Brad Silverberg, Microsoft, now sponsor of Mesosphere/DCOS

Summary: As foreseen by Techrights, DCOS and Microsoft climb into the same bed and help dominate GNU/Linux using proprietary software

The predictions we made are becoming a reality, based on what’s reported in the media right now. An IDG article says: “Designed to help enterprises build microservices-based applications, run big-data systems and operate massive production container environments, Mesosphere’s Datacenter Operating System (DCOS) is “the most exciting new enterprise operating system since Linux,” said Lak Ananth, managing director at Hewlett Packard Ventures, in a statement.”

“The predictions we made are becoming a reality, based on what’s reported in the media right now.”As we noted a few months back, DCOS is about control by a central authority (see “Microsoft-connected Mesosphere Threatens to Eliminate Free Software in the Datacentre”). It is connected to (and funded by) notorious thugs from Microsoft’s antitrust days, just like Xamarin before Microsoft took over [1, 2].

DCOS is proprietary, not FOSS. “In addition to forming the basis for Microsoft’s Azure Container Service,” says IDG, “DCOS will also soon run on Windows Server as well as Linux thanks to the collaboration between the two firms, Trifiro said. That technology is expected to enter beta later this quarter.”

“It doesn’t take a domain expert to foresee that. EEE in motion.”Seems like a convenient mechanism by which to make GNU/Linux subservient to (or dominated by) Windows, just like in the case of Hyper-V. It doesn’t take a domain expert to foresee that. EEE in motion.

“What the [user] is supposed to do is feel uncomfortable, and when he has bugs, suspect that the problem is DR-DOS and then go out to buy MS-DOS”

Brad Silverberg, Microsoft

“b) put a kind gentle message in setup. like an incompatible tsr message, but not everytime the user starts windows. [...] the most sensible thing from a development standpoint is to continue to build dependencies on msdos into windows.”

Brad Silverberg, Microsoft

IDG Publishes an ‘Ad’ For Black Duck, But it Looks Like an Article and It’s Inflammatory for Hits (Click Bait)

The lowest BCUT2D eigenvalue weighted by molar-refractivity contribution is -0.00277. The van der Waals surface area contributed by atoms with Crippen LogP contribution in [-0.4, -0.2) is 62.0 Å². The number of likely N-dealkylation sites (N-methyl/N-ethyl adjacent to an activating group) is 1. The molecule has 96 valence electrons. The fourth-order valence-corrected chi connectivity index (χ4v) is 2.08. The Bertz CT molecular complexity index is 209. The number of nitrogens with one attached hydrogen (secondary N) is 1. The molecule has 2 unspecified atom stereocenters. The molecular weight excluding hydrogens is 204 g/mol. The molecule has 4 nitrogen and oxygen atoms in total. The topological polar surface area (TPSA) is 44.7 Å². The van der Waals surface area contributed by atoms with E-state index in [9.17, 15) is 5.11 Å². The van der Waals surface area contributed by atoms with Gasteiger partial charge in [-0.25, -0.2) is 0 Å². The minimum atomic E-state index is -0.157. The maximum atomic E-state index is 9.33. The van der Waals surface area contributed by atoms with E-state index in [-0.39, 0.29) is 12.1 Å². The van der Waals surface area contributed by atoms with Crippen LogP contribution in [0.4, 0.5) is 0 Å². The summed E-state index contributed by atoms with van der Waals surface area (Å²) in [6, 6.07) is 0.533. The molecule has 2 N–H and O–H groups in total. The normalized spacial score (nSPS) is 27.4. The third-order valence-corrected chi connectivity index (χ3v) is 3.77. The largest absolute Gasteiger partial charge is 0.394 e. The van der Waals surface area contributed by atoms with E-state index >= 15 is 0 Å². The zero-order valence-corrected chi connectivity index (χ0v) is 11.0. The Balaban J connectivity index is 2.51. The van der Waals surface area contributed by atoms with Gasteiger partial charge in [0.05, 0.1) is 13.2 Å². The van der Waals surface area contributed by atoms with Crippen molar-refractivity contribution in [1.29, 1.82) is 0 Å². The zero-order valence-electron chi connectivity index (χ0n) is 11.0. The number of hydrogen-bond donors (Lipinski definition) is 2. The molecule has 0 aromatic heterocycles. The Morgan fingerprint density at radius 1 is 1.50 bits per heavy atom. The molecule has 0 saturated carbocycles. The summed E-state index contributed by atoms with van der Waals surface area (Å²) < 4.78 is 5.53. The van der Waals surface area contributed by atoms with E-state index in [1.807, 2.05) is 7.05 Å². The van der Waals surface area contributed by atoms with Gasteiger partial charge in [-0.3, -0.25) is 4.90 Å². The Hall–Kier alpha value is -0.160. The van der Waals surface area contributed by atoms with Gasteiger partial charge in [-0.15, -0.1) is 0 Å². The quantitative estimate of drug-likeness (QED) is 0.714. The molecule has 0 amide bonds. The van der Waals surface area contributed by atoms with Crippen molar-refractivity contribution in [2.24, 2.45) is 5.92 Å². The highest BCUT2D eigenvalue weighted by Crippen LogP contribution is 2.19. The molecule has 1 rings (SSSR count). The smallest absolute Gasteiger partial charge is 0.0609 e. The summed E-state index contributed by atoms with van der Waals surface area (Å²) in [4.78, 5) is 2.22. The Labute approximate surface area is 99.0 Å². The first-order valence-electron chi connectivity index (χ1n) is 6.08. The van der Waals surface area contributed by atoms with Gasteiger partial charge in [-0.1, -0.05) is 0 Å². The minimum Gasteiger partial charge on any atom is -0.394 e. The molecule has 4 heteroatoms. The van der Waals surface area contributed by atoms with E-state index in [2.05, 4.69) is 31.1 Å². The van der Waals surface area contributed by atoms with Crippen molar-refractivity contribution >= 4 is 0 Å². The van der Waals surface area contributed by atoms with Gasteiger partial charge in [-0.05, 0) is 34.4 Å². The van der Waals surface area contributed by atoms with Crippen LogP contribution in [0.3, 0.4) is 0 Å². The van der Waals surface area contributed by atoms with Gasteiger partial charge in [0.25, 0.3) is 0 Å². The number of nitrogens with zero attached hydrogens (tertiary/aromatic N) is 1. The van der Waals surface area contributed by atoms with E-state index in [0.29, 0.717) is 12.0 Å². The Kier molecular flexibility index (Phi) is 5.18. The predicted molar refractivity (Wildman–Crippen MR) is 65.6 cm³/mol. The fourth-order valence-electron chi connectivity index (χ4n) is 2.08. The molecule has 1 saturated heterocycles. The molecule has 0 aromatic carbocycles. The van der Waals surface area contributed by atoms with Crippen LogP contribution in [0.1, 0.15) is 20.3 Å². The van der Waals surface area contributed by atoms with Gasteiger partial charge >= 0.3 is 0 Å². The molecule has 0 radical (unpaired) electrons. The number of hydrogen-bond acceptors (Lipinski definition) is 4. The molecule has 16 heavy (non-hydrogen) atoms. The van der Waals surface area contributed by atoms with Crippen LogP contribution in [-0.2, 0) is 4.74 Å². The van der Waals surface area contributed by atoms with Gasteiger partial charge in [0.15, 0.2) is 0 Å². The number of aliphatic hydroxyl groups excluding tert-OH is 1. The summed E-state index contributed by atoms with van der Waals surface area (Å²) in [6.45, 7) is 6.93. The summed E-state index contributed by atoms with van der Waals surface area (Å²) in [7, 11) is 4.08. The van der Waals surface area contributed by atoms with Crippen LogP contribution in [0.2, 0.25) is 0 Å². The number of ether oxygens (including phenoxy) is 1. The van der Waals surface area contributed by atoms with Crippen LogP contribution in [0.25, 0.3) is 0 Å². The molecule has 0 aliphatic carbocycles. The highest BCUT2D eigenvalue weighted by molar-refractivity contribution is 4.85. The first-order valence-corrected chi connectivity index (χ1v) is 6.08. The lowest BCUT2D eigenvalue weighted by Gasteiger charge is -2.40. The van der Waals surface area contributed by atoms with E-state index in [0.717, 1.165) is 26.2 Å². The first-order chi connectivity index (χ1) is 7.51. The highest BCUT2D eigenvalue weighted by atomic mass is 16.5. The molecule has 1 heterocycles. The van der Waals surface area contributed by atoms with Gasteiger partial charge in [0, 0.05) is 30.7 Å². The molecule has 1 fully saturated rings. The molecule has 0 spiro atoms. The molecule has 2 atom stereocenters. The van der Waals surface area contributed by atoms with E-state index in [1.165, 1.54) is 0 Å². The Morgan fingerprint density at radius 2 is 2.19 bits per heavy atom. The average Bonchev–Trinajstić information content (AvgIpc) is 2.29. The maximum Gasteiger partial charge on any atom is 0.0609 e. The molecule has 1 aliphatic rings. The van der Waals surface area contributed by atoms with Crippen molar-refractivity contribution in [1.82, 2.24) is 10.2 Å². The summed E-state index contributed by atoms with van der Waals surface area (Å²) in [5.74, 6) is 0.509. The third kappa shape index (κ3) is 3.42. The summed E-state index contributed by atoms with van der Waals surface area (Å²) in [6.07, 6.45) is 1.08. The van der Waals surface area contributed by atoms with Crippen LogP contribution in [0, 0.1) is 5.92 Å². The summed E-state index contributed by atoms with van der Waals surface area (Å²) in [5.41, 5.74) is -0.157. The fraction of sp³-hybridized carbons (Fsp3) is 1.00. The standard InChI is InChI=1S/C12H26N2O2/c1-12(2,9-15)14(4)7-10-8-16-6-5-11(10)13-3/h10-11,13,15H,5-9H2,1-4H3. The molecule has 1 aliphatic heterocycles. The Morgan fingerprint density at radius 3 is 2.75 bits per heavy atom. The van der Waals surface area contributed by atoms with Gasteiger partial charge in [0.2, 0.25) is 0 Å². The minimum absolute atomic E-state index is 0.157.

Posted in Free/Libre Software, FUD at 4:52 am by Dr. Roy Schestowitz

Still stabbing FOSS in the back

A stabbing

Summary: Black Duck, a company that came from a Microsoft guy, continues to generate negative publicity for Free/Open Source software (FOSS) in order to attract business

YESTERDAY afternoon I was sent this bizarre article with a rather bizarre headline. Upon closer inspection it was from IDG and I immediately suspected (based on the headline alone) that Black Duck had something to do with it. It turned out that I was right.

IDG’s Maria Korolov apparently got used by Black Duck for shameless self-promotion, weeks after all that ‘future’ of Open Source PR/publicity stunt [1, 2, 3] (all the articles about it were listed in our daily links without further comment) or the ‘rookies’ stunt [1, 2, 3]. We tried hard to ignore Black Duck, but Black Duck sure isn’t ignoring FOSS. It’s acting like a parasite feeding off FOSS news, in order to sell its proprietary software of course!

“IDG’s Maria Korolov apparently got used by Black Duck for shameless self-promotion…”As usual, Black Duck, a proprietary software company and false prophet for FOSS, interjected itself into articles about FOSS; this yielded FOSS-hostile headlines in IDG, for example “Public concerned about security flaws in government open source code.” (in CSO)

This article contains Black Duck talking points: “In addition, open source code poses two additional security problems, said Mike Pittenger, vice president of security strategy at Black Duck Software. “Open source projects are often ubiquitous, so if there’s a vulnerability it creates a target-rich environment for attackers,” he said.”

“They are trying to sell proprietary software by piggybacking FOSS.”There is also pure marketing there: “Black Duck is currently tracking more than 1.5 million different open source projects, he added.”

Remember the time Black Duck told the media that it can cost $25,000 to fix a bug in FOSS? That was just months ago. Why does the media keep entertaining these propagandists at all? They are trying to sell proprietary software by piggybacking FOSS.